Stano Filko (b. 1937 Veľká Hradná – d. 2015 Bratislava) was part of the generation of artists who caused an upheaval in the relatively conservative cultural environment of Slovakia in the mid-sixties together with Julius Koller, Alex Mlynárčik and Jana Želibská. While to the west of the Iron Curtain the progressive artists of his generation quickly made their way into museums as well as the market, galleries, collections, publishing houses, magazines, museums and even academies and art history as a discipline – failed in socialist Czechoslovakia. Filko replaced them with his own institution which he built on his “legend of the artist.” It became the heart of his conceptual program and a comprehensive “psychophyilkosophical” symbolic system of ideas, colours and forms (the “SF system”).
Today it is clear that Filko is one of the most significant figures of the Central European neo-avant-garde. This exhibition of his works (mainly from 1960s) mirrors his relationship to the realm of life and shows his desire to overstep it towards the universe. It is surely no coincidence, that many of Filko´s conceptual ideas in the 1960s work with geographical metaphors on maps of Czechoslovakia, Europe or the world. Filko created the maps of lands covered with his iconographic symbols as insignia of a new country of a committed spectator. Filko’s unceasing passion for converting the world to his image had obsessive features also in his early work. In the Altars to Contemporaneity, which were paradoxically based on aesthetics of nostalgia, we observe Filko´s messianism of a religious nature en-route towards a new belief in contemporaneity. An assisted ready-made, objet trouvé – often antiques – reminiscing the past and juxtaposing with contemporary expression of a human represented particularly through his narcissistic male desire. Pictures of pin-up girls are side -by-side with symbols of religious devotion and related rituals. In the new religion, body is equal with spirit, sexual ecstasy replaces the religious mysticism. In the plastic and graphic works he overstepped the nostalgia for the past by material and method. Eroticism as a new believe is for Filko a new momentum of the world; rockets and circles, rockets and women, the universe and Earth also suggest the male and female principle.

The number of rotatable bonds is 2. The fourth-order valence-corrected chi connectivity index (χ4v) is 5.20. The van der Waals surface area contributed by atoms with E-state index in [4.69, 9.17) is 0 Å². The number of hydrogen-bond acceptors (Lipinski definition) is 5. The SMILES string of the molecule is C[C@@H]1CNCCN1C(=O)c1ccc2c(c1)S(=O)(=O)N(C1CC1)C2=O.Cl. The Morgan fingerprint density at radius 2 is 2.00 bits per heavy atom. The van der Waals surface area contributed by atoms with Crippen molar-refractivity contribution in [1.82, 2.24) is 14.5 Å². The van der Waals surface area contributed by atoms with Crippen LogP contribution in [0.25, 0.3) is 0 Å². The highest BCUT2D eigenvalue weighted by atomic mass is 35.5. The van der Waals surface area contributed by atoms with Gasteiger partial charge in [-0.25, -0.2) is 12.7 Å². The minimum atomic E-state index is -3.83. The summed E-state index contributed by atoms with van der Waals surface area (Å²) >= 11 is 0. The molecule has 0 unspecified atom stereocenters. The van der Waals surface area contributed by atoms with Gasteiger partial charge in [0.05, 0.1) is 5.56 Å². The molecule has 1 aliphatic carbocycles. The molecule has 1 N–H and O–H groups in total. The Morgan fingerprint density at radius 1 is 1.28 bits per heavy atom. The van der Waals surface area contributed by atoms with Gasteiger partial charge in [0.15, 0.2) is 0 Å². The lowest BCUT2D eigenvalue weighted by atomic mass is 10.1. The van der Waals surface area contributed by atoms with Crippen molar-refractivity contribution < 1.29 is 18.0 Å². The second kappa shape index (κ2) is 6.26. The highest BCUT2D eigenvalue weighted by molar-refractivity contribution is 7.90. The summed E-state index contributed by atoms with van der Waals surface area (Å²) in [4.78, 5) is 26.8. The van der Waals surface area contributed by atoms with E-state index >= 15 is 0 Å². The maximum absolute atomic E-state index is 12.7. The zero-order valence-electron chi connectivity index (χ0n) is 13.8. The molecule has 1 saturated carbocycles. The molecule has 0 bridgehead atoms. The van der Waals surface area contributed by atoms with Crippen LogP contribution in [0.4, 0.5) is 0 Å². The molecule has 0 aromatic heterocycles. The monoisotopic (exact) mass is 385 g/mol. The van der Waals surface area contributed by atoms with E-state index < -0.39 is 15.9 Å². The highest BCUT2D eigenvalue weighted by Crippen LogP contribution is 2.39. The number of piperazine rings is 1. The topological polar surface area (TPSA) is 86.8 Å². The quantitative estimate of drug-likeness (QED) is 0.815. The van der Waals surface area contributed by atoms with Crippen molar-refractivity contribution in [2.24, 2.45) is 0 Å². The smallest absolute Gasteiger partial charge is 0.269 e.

In 1968, his international career was put on hold due to the political and social consequences of the occupation of Czechoslovakia. Almost all of the doors of institutions were closed to him and he spent the 1970s as the spiritus movens of the unofficial art scene. He travelled and exhibited in Yugoslavia, Hungary and Poland and in 1981 he emigrated to the Federative Republic of Germany in his white Škoda 120. A year later, he exhibited it as his Eastern European physical and mental “baggage” at documenta 7, Kassel. In December 1982, he travelled to America, the land of his dreams, and lived in New York until 1990, when he returned to Slovakia.
Stano Filko exhibited in 2005 at La Biennale di Venezia in the Czecho-Slovak pavilion along with J. Mančuška and B. Ondreička. Filko's artworks are in collections of the Slovak National Gallery, National Gallery in Prague, Guggenheim Museum, Kröller-Müller Museum in Otterlo, Kontact Collection in Vienna and Linea Collection in Bratislava.